The Missing Link between M&E, Global Data, and Talent Resources


By Molly Presley, SVP, Marketing, Hammerspace

The M&E industry was one of the most heavily impacted when the pandemic hit. Demand for online content for entertainment and education increased dramatically while in-person video shoots were put on hold to allow for social distancing. The industry needed to shift almost overnight to computer-generated animations, visual effects, and repurposing content libraries. As the pandemic stretched from months into years, organizational and talent resources became much more decentralized and distributed geographically and across the various technology platforms used. And with that, the ever-increasing amounts of data followed the same pattern – outgrowing decentralized and distributed data management models. 

Teams across all areas of M&E – from visual effects and animation to post-production and corporate video production – are finding they now have massive and distributed volumes of data and are challenged to use it in a cohesive, easy, secure, and cost-effective way across teams. 

While many teams now work remotely and often are not local to their peers at headquarters or the data center environments, they still must use their preferred tools on workstations, in data centers, and in the cloud to be productive. To be competitive, companies must ensure that they provide their distributed workforces with the tools they need to continue being productive – allowing immediate, secure, and shared access to any and all data, regardless of its or the user’s location.  

The Current M&E Data Environment

Several facets of the M&E industry have global data requirements, which have never been more at the forefront than they are today. For example, new demand for animation and visual effects content is constantly growing; it never slowed during the pandemic. Post-production high-resolution content workflows require higher performance storage and data orchestration than ever. And video production has become a central component for most enterprises in their employee training, advertising, and customer engagement. 

The problem is that all of these elements require significant manual orchestration by IT administrators, and it is often disruptive and complicated for users to try to locate and access those files. We have reached a tipping point where companies and staff are beyond frustrated with the cost and clunkiness of current setups. They all know something is missing and needs to change, but what?

The Missing Link: The Global Data Environment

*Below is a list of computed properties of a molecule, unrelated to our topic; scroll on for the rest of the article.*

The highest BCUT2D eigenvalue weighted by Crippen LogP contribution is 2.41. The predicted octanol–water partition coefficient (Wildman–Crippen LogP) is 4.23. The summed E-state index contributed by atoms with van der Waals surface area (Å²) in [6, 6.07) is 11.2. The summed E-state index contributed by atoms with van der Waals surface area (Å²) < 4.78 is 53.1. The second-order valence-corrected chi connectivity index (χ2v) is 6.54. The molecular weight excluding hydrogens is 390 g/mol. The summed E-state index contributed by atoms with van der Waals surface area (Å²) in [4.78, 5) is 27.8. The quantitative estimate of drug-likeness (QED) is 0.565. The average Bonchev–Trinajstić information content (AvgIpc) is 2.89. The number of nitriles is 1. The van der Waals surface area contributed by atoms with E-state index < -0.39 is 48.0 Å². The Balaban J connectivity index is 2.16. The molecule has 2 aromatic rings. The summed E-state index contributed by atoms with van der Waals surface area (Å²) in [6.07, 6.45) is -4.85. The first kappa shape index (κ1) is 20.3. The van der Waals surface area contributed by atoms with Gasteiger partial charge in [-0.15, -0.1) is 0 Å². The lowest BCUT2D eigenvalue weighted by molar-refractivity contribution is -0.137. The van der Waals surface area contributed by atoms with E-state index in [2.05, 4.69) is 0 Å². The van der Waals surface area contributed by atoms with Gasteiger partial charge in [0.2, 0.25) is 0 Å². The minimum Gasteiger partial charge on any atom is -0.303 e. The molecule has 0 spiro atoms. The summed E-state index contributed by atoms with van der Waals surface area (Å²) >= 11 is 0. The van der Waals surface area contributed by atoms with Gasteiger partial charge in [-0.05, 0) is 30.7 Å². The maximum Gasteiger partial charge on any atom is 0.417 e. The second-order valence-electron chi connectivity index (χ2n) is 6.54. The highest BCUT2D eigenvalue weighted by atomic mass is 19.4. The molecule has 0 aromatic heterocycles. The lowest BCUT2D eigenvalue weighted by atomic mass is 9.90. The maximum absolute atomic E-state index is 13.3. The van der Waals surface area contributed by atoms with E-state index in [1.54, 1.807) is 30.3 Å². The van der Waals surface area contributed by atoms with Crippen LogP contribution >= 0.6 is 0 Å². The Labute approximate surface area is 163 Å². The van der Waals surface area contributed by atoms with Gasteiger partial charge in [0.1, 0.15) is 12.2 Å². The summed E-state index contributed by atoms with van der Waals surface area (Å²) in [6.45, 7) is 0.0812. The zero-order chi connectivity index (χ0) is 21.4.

In a world full of new challenges where old solutions are no longer sufficient, a new solution must be created. The good news is there is one, and in this case, it is an entirely new environment called a Global Data Environment (GDE). 

A GDE directly addresses the problems that result when users need the experience of local, read/write access to all file data across all silos and locations based upon their permissions but don’t have it. With a GDE, IT managers are able to manage all storage resources globally – without interrupting access to users or being overwhelmed by the complexity of silo-based point solutions.

The key ingredient to creating an effective GDE is the ability to leverage the multiple metadata types inherent in all data and storage to create a global metadata-driven control plane. This control plane can provide a unified view and control of all data across any storage resource of any type. As a result, workflows can travel across any storage type/vendor – anywhere – and do so completely transparently to users. It’s this ability to aggregate metadata into a global control plane independent of the data orchestration and services layer that really distinguishes a GDE from existing environments, which simply copy files between silos or leave symbolic links to files that have physically moved to other storage locations. 

You’ve Discovered the Missing Link; Now What?

Many M&E organizations struggling to meet the higher demands of data with mostly remote teams have started implementing GDEs and are already reaping the benefits. Beyond the data challenges, one post-production visual effects (VFX) and animation studio, for example, found it easier to take on new projects without worrying about finding sufficient local creative talent. GDE changes the meaning of “local” when it comes to accessing data and talent; there are no geographical limits when it comes to building teams. 

In addition, having a GDE in place saves the same company an average of 20 percent on cloud rendering projects by enabling content and leveraging the most cost-effective cloud computing region without concern for where the content was created. 

In Summary

Our world has changed a lot in the last few years, bringing new data and workforce challenges for which existing solutions weren’t ready. The good news is there is a new solution – a whole new environment, in fact – in which television and film creatives, content publishers, special effects artists, and corporate video producers can work efficiently, effectively, and securely in a new decentralized world.


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